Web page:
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A gradual step towards resilience

Steve de Shazer, one of the founders of solution focused brief coaching, once said "Talking about problems creates problems - talking about solutions creates solutions".

 

We all tend towards harmony and balance, consciously or unconsciously and want to be joyful, experience positive energy and be truly happy!
If you think that things are not going well for you, make up your mind: do you want to actively change and create something or do you want to stay in the current circumstances, even if they make you less fulfilled and dampen your positive emotions?

As a creator, we have two options available in every situation: We can either A- change ourselves or B- change the situation that leads to negative emotions, anger, frustration, anxiety, etc.

Love it, change it or leave it is the well-known strategy. But what is behind it and how can it help me to become more resilient?

It is not immediately clear whether we can change ourselves or the things around us. Sometimes we need some time to find out:

The circle of concern and influence model by Stephen Covey can help us answer this question. It describes the area on which our focus is directed and thus our energy: the circle of concern with everything that worries, stresses and annoys us, is the outer circle.

Now let us start to sort things out: What can I actively control, what or whom can I possibly influence, and what things around me are troubling me and are seemingly beyond my control? Is there not, after all, in the Circle of concern perhaps a subject that I can at least partially influence or even partially control?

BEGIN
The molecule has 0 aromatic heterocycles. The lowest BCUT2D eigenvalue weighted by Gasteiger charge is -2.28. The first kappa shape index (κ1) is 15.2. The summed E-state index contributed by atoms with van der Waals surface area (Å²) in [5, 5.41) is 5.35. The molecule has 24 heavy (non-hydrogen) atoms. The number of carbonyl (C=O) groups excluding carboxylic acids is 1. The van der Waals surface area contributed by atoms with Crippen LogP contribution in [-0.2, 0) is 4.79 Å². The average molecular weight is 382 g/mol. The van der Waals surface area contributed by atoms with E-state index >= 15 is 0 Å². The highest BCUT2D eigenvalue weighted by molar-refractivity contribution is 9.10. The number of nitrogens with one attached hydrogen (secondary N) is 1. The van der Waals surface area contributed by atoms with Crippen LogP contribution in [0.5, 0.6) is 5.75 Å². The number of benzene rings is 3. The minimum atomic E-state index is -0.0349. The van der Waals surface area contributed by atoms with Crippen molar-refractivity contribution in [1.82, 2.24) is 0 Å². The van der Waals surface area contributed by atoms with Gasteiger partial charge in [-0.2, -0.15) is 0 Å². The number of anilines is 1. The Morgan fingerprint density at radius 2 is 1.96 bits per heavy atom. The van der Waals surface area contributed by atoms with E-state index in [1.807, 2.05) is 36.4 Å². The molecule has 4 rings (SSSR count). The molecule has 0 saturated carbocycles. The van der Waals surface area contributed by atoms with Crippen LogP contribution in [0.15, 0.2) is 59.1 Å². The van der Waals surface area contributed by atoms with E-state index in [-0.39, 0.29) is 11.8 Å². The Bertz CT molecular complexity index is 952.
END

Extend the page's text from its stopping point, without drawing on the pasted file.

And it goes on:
circles of influence

 

Example:

  • Circle of concern: society, guidelines, salary system, economic situation, weather, death, world peace, etc.
  • Circle of influence: my employer, procedures in the team, working atmosphere in the team, communication in the team, distribution of tasks, my reputation, education, etc.
  • Circle of control: my thoughts, my actions/behavior, my attitude, my words, my work ethic, etc.

Once this is clear, we can focus our energy, time and emotions on this circle of influence even if it may seem so small to us at first. Over time, it will become larger and prominent, while the circle of concern gradually becomes smaller. We should not waste our time and energy on things we cannot control!

 

Ask yourself:

How can I relate something that happens to me or that I am confronted with to my life? This makes us take responsibility and directs our attention to our resources. Who or what is available to change our current situation? This helps us to better evaluate and use the scope for action that we potentially have.
To become active, we need a clear goal, a tangible picture of what we want to achieve: What should change in concrete terms and what should it look like afterwards? Linked to this is the question of meaningfulness, in the short and long term: the answer to this gives us the necessary motivation and energy to take finite active steps.

 

Remember:

“Talking about solution creates solutions ”!

This does not mean that we should accept everything, always adapt or simply drop out: One of the seven resilience factors is CAUSAL ANALYSIS. And if this analysis leads to a dead end, then it may be time to throw out the old, and constructively search for new ideas, organizational concepts and alternatives. Which is just another special form of the “leave-it” strategy.